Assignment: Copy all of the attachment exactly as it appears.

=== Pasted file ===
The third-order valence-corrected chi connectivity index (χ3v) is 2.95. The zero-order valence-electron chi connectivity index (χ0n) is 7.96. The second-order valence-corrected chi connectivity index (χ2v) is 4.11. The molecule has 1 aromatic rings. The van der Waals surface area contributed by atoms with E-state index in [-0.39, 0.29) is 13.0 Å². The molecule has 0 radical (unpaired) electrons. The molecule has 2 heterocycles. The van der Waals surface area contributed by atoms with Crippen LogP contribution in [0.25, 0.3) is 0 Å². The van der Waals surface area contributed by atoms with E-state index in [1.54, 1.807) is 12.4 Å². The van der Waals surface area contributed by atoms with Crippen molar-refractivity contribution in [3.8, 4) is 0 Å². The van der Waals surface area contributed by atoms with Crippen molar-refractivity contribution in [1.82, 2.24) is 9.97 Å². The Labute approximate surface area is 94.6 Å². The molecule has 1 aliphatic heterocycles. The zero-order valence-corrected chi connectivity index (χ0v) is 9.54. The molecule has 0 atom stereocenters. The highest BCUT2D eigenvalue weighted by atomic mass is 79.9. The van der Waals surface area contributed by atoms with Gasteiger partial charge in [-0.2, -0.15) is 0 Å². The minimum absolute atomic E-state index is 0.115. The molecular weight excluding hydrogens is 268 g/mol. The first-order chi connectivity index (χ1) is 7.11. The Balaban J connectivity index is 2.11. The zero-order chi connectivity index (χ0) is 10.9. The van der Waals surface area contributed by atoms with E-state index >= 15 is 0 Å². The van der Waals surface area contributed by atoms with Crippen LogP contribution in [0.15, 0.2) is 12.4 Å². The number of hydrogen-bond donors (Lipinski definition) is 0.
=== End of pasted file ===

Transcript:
The third-order valence-corrected chi connectivity index (χ3v) is 2.95. The zero-order valence-electron chi connectivity index (χ0n) is 7.96. The second-order valence-corrected chi connectivity index (χ2v) is 4.11. The molecule has 1 aromatic rings. The van der Waals surface area contributed by atoms with E-state index in [-0.39, 0.29) is 13.0 Å². The molecule has 0 radical (unpaired) electrons. The molecule has 2 heterocycles. The van der Waals surface area contributed by atoms with Crippen LogP contribution in [0.25, 0.3) is 0 Å². The van der Waals surface area contributed by atoms with E-state index in [1.54, 1.807) is 12.4 Å². The van der Waals surface area contributed by atoms with Crippen molar-refractivity contribution in [3.8, 4) is 0 Å². The van der Waals surface area contributed by atoms with Crippen molar-refractivity contribution in [1.82, 2.24) is 9.97 Å². The Labute approximate surface area is 94.6 Å². The molecule has 1 aliphatic heterocycles. The zero-order valence-corrected chi connectivity index (χ0v) is 9.54. The molecule has 0 atom stereocenters. The highest BCUT2D eigenvalue weighted by atomic mass is 79.9. The van der Waals surface area contributed by atoms with Gasteiger partial charge in [-0.2, -0.15) is 0 Å². The minimum absolute atomic E-state index is 0.115. The molecular weight excluding hydrogens is 268 g/mol. The first-order chi connectivity index (χ1) is 7.11. The Balaban J connectivity index is 2.11. The zero-order chi connectivity index (χ0) is 10.9. The van der Waals surface area contributed by atoms with E-state index >= 15 is 0 Å². The van der Waals surface area contributed by atoms with Crippen LogP contribution in [0.15, 0.2) is 12.4 Å². The number of hydrogen-bond donors (Lipinski definition) is 0.